According to the Drug Abuse Warning Network, more than 5,000 U.S. residents went to the E.R. for cocaine-related medical emergencies. The National Institute on Drug Abuse reported 5,000 cocaine-related deaths in 2013.
Does The Method Of Abuse Matter?
Cocaine can be abused in a number of ways, including by snorting, injecting, and smoking the drug. Cocaine is primarily available in a white, fine powder and in rock form. In its rock form, cocaine is referred to as “crack.”
How cocaine is used can affect the risk factors associated with the drug.
Risk Factors Of Smoking Cocaine
A person who smokes cocaine, or crack, is at a higher risk of developing respiratory and breathing problems. People who smoke cocaine can also develop lung damage, oral problems, and “crack lip,” which is painful blistering on the lips.
Smoking cocaine can also put individuals at risk of something known as “crack lung.” This condition is caused by constricted blood vessels in the lungs. Crack lung can cause damage and scarring that results in chest pain and trouble breathing.
Risk Factors Of Snorting Cocaine
Someone who snorts cocaine is at risk of developing problems with the nose and sinus cavities. These problems may include loss of sense of smell, nose bleeds, nasal septum perforation, and trouble swallowing.
Risk Factors Of Injecting Cocaine
Injecting cocaine can put individuals at risk of a number of health problems. This is in part due to the fact that many people who inject the drug share needles. Sharing needles can increase the risk of infectious diseases such as hepatitis C and HIV.
Injecting cocaine can also lead to a skin condition known as cellulitis. This condition is when an infection forms where the needle is injected. Cellulitis can spread throughout the soft skin tissue and cause tetanus, abscesses, and heart valve infections.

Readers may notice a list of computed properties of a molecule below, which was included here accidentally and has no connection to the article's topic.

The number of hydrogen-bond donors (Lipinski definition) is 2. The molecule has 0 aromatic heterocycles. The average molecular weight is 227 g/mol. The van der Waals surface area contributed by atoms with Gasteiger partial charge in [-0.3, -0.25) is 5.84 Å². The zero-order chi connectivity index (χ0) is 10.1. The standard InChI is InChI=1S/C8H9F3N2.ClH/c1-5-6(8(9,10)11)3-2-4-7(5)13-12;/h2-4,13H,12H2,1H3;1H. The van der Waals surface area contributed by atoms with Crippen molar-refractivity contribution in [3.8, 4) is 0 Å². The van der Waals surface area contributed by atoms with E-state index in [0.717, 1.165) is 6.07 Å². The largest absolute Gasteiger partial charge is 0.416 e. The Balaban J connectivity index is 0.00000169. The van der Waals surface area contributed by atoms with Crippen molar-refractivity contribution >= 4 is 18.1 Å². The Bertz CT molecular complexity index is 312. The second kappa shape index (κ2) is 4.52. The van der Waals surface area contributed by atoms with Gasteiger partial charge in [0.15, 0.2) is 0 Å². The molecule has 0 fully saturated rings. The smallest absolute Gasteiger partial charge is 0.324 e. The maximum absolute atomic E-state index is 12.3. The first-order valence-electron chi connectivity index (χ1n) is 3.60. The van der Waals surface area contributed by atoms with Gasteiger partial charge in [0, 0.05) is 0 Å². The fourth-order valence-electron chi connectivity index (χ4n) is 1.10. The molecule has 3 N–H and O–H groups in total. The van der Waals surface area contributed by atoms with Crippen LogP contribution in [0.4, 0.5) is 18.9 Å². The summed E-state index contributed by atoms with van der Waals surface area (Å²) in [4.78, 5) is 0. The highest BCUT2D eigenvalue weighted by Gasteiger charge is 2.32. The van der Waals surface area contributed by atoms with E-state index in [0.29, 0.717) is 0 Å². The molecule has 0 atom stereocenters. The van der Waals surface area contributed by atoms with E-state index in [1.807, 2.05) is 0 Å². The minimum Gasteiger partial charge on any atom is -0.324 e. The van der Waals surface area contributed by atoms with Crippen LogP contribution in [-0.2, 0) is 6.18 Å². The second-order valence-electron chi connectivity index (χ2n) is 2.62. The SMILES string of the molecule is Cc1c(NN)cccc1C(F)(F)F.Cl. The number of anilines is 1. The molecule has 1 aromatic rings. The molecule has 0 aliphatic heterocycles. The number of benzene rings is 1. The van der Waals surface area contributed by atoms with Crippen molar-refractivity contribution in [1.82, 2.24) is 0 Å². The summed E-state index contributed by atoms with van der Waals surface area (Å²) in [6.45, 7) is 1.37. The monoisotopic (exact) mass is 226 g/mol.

Why Do People Abuse Cocaine?
Cocaine is a central nervous stimulant that works by increasing the dopamine in the brain. Dopamine is a neurotransmitter that is associated with feelings of pleasure and is part of the reward system in the brain.
Cocaine causes excess amounts of dopamine to be released in the brain which can lead to intense feelings of euphoria. When someone abuses cocaine, this process repeats itself. This can result in the brain changing and becoming dependent on cocaine for the release of dopamine.
People who abuse cocaine often feel depressed and lethargic when not taking the drug. This can lead to using the drug more and more to feel good. Repeatedly using the drug can lead to addiction.
Getting Help For Cocaine Abuse And Addiction
If you or a loved one is addicted to cocaine, a formal addiction program may be needed to overcome addiction. Inpatient treatment programs are often the most effective form of treatment for those dealing with a substance use disorder.
To learn more about the risk factors of cocaine abuse or to get help for cocaine addiction, contact of dedicated treatment specialists today.Article Sources
Drug Abuse Warning Network - National Estimates of Drug-Related Emergency Department Visits
National Institute on Drug Abuse - Overdose Death Rates
Foundation for a Drug Free World. (n.d.) - Short- & Long-Term Side Effects of Smoking Crack Cocaine - Drug-Free World